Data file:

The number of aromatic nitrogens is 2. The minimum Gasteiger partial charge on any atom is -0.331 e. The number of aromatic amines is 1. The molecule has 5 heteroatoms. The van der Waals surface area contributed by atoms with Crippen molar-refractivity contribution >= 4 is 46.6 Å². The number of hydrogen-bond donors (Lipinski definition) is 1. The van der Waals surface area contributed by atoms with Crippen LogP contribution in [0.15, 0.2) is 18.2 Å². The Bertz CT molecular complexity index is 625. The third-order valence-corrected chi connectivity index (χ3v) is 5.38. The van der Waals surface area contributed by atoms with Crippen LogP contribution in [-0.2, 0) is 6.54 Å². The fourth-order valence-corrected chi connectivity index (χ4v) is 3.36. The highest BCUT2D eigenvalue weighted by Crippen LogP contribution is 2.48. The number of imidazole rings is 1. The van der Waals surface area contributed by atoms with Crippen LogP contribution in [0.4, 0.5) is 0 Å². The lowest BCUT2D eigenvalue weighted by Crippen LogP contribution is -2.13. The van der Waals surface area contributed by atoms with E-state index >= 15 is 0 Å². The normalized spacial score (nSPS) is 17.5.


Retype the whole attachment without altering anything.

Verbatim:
The number of aromatic nitrogens is 2. The minimum Gasteiger partial charge on any atom is -0.331 e. The number of aromatic amines is 1. The molecule has 5 heteroatoms. The van der Waals surface area contributed by atoms with Crippen molar-refractivity contribution >= 4 is 46.6 Å². The number of hydrogen-bond donors (Lipinski definition) is 1. The van der Waals surface area contributed by atoms with Crippen LogP contribution in [0.15, 0.2) is 18.2 Å². The Bertz CT molecular complexity index is 625. The third-order valence-corrected chi connectivity index (χ3v) is 5.38. The van der Waals surface area contributed by atoms with Crippen LogP contribution in [-0.2, 0) is 6.54 Å². The fourth-order valence-corrected chi connectivity index (χ4v) is 3.36. The highest BCUT2D eigenvalue weighted by Crippen LogP contribution is 2.48. The number of imidazole rings is 1. The van der Waals surface area contributed by atoms with Crippen LogP contribution in [0.4, 0.5) is 0 Å². The lowest BCUT2D eigenvalue weighted by Crippen LogP contribution is -2.13. The van der Waals surface area contributed by atoms with E-state index >= 15 is 0 Å². The normalized spacial score (nSPS) is 17.5.